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From "Josh Elser (JIRA)" <j...@apache.org>
Subject [jira] [Commented] (ACCUMULO-2668) slow WAL writes
Date Tue, 15 Apr 2014 04:33:15 GMT

    [ https://issues.apache.org/jira/browse/ACCUMULO-2668?page=com.atlassian.jira.plugin.system.issuetabpanels:comment-tabpanel&focusedCommentId=13969208#comment-13969208
] 

Josh Elser commented on ACCUMULO-2668:
--------------------------------------

Some rough numbers of what I saw benchmarking this using a single continuous ingest (ingest)
client across two different machines. 

1. 8core (4 physical, hyperthreaded), 16G RAM, SSD. Saw an ingest rate of ~90K keyvalue/s
pre-patch and ~140K keyvalue/s post-patch
2. 8core (no-HT), 32G RAM, Spinning disks. Saw an ingest rate of approximately ~60K keyvalue/s
pre-patch and ~110k keyvalue/s post-patch

With that in mind, it's pretty clear to me that this is desperately needed before 1.6.0 is
released.

For those who haven't looked at the patch, the default "slow" implementation that was being
used before called write(byte) on an output stream for every byte in the provided byte[].
The patch fixes this to pass the write(byte[], int, int) to the wrapped OutputStream. Obviously,
the latter is much more efficient for a variety of reasons.


> slow WAL writes
> ---------------
>
>                 Key: ACCUMULO-2668
>                 URL: https://issues.apache.org/jira/browse/ACCUMULO-2668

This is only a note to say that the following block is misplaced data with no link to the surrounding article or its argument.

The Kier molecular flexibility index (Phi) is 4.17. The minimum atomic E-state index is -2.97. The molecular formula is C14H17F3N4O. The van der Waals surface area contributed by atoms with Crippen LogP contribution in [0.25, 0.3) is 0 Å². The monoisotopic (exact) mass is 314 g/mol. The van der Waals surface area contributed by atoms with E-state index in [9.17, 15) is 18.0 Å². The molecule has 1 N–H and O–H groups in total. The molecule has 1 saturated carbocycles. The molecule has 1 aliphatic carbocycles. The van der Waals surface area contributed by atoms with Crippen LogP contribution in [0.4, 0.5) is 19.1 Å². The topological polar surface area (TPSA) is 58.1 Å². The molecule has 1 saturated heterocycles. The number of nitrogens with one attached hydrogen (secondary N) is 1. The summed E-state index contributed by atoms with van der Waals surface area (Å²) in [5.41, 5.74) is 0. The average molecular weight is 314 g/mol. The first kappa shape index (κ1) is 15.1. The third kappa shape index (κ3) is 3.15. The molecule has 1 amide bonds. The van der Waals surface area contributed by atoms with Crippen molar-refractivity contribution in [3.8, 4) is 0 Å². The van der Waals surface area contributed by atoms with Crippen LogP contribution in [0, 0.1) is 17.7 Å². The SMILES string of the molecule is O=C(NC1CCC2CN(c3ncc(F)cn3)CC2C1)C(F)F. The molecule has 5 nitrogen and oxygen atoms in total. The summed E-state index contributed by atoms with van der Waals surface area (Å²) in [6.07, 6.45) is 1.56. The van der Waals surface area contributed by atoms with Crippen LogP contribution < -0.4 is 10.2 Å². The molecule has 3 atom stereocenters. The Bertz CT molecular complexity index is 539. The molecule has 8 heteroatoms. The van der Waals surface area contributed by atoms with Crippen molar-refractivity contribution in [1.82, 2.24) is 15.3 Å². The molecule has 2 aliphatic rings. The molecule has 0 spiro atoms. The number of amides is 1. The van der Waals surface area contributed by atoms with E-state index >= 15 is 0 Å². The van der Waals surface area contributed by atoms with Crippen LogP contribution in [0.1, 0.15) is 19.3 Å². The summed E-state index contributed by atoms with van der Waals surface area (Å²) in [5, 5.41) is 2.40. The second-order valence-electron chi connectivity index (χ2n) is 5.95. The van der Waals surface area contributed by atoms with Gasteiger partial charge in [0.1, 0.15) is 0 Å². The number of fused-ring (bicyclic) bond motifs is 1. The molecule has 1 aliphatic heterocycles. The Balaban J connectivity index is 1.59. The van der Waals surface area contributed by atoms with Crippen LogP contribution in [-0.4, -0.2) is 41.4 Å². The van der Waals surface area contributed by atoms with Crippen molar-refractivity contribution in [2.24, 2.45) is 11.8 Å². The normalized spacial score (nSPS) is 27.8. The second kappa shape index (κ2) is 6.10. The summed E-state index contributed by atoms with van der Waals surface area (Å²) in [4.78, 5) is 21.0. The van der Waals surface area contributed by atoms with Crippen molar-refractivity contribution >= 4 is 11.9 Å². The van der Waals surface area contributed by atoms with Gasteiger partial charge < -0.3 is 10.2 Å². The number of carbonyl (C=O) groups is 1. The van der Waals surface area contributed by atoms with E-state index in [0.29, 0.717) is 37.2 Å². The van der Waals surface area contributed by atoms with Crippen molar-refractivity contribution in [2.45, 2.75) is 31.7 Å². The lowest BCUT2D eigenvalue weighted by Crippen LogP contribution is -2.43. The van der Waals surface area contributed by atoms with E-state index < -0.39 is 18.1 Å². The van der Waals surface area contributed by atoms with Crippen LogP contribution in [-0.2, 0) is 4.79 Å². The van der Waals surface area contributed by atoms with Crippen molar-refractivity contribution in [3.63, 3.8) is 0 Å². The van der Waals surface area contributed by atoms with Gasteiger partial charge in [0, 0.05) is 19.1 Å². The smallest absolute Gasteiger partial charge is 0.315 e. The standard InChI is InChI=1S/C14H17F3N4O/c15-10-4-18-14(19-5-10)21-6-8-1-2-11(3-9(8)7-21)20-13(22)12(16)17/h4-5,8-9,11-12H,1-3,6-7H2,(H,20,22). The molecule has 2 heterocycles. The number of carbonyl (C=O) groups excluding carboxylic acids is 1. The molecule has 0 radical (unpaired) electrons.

>             Project: Accumulo
>          Issue Type: Bug
>    Affects Versions: 1.6.0
>            Reporter: Jonathan Park
>            Assignee: Jonathan Park
>            Priority: Blocker
>              Labels: 16_qa_bug
>             Fix For: 1.6.1
>
>         Attachments: noflush.diff
>
>
> During continuous ingest, we saw over 70% of our ingest time taken up by writes to the
WAL. When we ran the DfsLogger in isolation (created one outside of the Tserver), we saw about
~25MB/s throughput as opposed to nearly 100MB/s from just writing directly to an hdfs outputstream
(computed by taking the estimated size of the mutations sent to the DfsLogger class divided
by the time it took for it to flush + sync the data to HDFS).
> After investigating, we found one possible culprit was the NoFlushOutputStream. It is
a subclass of java.io.FilterOutputStream but does not override the write(byte[], int, int)
method signature. The javadoc indicates that subclasses of the FilterOutputStream should provide
a more efficient implementation.
> I've attached a small diff that illustrates and addresses the issue but this may not
be how we ultimately want to fix it.
> As a side note, I may be misreading the implementation of DfsLogger, but it looks like
we always make use of the NoFlushOutputStream, even if encryption isn't enabled. There appears
to be a faulty check in the DfsLogger.open() implementation that I don't believe can be satisfied
(line 384).



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